Bill Willingham puts his entire Fables comic book property into public domain

Bill Willingham, the writer/creator of the comic book series Fables, published by DC Comics, has announced on Thursday that he is putting the entire property in the public domain. Fables is a massively popular comic book series, and it has won fourteen Eisner awards.

All Fables stories and characters are now owned by everyone, and anyone can publish new Fables stories using what were once Willingham's characters. Willingham says that he signed a creator-owned publishing contract with DC Comics, so he owns the property, with DC as its exclusive publisher. In a press release (dated Septebmer 15), he explains the two reasons he's done this.

First, he cites "Practicality." He says that DC Comics has not lived up to its contract with him, and so instead of fighting to prevent DC from grabbing rights he says are not theirs, he will give them away to the public.

Since I can't afford to sue DC, to force them to live up to the letter and the spirit of our long-time agreements; since even winning such a suit would take ridiculous amounts of money out of my pocket and years out of my life (I'm 67 years old, and don't have the years to spare), I've decided to take a different approach, and fight them in a different arena, inspired by the principles of asymmetric warfare. The one thing in our contract the DC lawyers can't contest, or reinterpret to their own benefit, is that I am the sole owner of the intellectual property. I can sell it or give it away to whomever I want.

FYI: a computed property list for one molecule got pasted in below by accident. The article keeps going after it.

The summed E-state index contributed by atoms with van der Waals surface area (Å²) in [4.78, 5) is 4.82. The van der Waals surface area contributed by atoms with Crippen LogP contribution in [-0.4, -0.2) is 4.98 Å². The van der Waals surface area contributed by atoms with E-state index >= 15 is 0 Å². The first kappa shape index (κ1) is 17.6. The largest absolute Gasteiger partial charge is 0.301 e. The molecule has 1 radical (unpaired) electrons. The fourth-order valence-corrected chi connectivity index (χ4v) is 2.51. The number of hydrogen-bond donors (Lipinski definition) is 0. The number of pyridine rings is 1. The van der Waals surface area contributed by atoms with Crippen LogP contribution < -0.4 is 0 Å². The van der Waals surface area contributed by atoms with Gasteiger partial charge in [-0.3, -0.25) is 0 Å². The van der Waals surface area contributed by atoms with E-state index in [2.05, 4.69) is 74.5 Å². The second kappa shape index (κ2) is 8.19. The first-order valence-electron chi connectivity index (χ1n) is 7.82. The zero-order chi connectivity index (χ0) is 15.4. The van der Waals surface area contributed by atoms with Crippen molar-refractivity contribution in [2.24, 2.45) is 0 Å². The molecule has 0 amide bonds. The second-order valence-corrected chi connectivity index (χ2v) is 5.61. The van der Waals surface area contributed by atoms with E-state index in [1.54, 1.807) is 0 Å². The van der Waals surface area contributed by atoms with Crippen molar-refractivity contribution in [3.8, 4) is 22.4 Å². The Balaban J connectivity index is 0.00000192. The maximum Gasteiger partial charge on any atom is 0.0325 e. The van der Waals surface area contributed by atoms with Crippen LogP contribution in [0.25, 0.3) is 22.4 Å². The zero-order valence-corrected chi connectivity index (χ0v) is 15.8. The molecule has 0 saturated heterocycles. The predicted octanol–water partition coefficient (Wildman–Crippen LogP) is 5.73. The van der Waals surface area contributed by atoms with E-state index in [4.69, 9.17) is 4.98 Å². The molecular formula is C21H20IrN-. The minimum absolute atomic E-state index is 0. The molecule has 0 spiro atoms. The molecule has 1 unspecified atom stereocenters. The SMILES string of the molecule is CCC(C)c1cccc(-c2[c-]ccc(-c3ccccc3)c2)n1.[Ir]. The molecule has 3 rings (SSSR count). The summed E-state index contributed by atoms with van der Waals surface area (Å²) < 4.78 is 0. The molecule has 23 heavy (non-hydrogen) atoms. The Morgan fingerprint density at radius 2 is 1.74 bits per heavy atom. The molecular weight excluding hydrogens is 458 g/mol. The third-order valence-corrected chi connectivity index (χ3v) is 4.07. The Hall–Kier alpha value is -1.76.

I chose to give it away to everyone. If I couldn't prevent Fables from falling into bad hands, at least this is a way I can arrange that it also falls into many good hands. Since I truly believe there are still more good people in the world than bad ones, I count it as a form of victory.

Secondly, he cites "Philosophy." Willingham says he wanted to be true to his philosophical approach to intellectual property.

In my template for radical reform of those laws I would like it if any IP is owned by its original creator for up to twenty years from the point of first publication, and then goes into the public domain for any and all to use. …

Of course, if I'm going to believe such radical ideas, what kind of hypocrite would I be if I didn't practice them?

There are still some questions, such as what exactly his contract with DC Comics provides for with regard to copyright, and by what mechanism he is handing his rights over to the public domain, but he claims to have the right to do this.

Note that my contracts with DC Comics are still in force. I did nothing to break them, and cannot unilaterally end them. I still can't publish Fables comics through anyone but them. …

However, you, the new 100% owner of Fables never signed such agreements. For better or worse, DC and I are still locked together in this unhappy marriage, perhaps for all time.

But you aren't.